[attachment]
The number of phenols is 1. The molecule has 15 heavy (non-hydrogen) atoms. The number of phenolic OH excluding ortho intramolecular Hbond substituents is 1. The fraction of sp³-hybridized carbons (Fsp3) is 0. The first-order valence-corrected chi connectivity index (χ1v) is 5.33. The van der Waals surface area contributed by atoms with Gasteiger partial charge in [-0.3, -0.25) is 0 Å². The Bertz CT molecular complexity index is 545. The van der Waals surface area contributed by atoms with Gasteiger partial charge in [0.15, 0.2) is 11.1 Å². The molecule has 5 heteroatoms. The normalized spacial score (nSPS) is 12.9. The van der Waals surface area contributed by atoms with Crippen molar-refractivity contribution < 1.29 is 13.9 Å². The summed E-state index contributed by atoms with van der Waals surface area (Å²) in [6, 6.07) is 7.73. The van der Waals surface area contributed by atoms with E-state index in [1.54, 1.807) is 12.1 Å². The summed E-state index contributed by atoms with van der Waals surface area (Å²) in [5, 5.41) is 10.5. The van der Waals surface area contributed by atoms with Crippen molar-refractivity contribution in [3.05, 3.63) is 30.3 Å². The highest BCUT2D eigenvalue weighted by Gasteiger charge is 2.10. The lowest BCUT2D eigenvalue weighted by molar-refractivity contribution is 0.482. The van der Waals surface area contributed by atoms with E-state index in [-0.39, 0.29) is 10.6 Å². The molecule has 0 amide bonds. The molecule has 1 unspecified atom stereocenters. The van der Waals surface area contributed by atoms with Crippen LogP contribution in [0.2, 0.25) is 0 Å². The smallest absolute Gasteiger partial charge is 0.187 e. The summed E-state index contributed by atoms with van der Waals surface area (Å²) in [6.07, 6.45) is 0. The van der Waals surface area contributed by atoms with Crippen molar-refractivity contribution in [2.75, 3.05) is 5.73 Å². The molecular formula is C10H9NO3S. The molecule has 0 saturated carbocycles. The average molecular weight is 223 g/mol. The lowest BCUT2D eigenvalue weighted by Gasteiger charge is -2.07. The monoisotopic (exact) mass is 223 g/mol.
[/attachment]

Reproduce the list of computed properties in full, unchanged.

The number of phenols is 1. The molecule has 15 heavy (non-hydrogen) atoms. The number of phenolic OH excluding ortho intramolecular Hbond substituents is 1. The fraction of sp³-hybridized carbons (Fsp3) is 0. The first-order valence-corrected chi connectivity index (χ1v) is 5.33. The van der Waals surface area contributed by atoms with Gasteiger partial charge in [-0.3, -0.25) is 0 Å². The Bertz CT molecular complexity index is 545. The van der Waals surface area contributed by atoms with Gasteiger partial charge in [0.15, 0.2) is 11.1 Å². The molecule has 5 heteroatoms. The normalized spacial score (nSPS) is 12.9. The van der Waals surface area contributed by atoms with Crippen molar-refractivity contribution < 1.29 is 13.9 Å². The summed E-state index contributed by atoms with van der Waals surface area (Å²) in [6, 6.07) is 7.73. The van der Waals surface area contributed by atoms with E-state index in [1.54, 1.807) is 12.1 Å². The summed E-state index contributed by atoms with van der Waals surface area (Å²) in [5, 5.41) is 10.5. The van der Waals surface area contributed by atoms with Crippen molar-refractivity contribution in [3.05, 3.63) is 30.3 Å². The highest BCUT2D eigenvalue weighted by Gasteiger charge is 2.10. The lowest BCUT2D eigenvalue weighted by molar-refractivity contribution is 0.482. The van der Waals surface area contributed by atoms with E-state index in [-0.39, 0.29) is 10.6 Å². The molecule has 0 amide bonds. The molecule has 1 unspecified atom stereocenters. The van der Waals surface area contributed by atoms with Crippen LogP contribution in [0.2, 0.25) is 0 Å². The smallest absolute Gasteiger partial charge is 0.187 e. The summed E-state index contributed by atoms with van der Waals surface area (Å²) in [6.07, 6.45) is 0. The van der Waals surface area contributed by atoms with Crippen molar-refractivity contribution in [2.75, 3.05) is 5.73 Å². The molecular formula is C10H9NO3S. The molecule has 0 saturated carbocycles. The average molecular weight is 223 g/mol. The lowest BCUT2D eigenvalue weighted by Gasteiger charge is -2.07. The monoisotopic (exact) mass is 223 g/mol.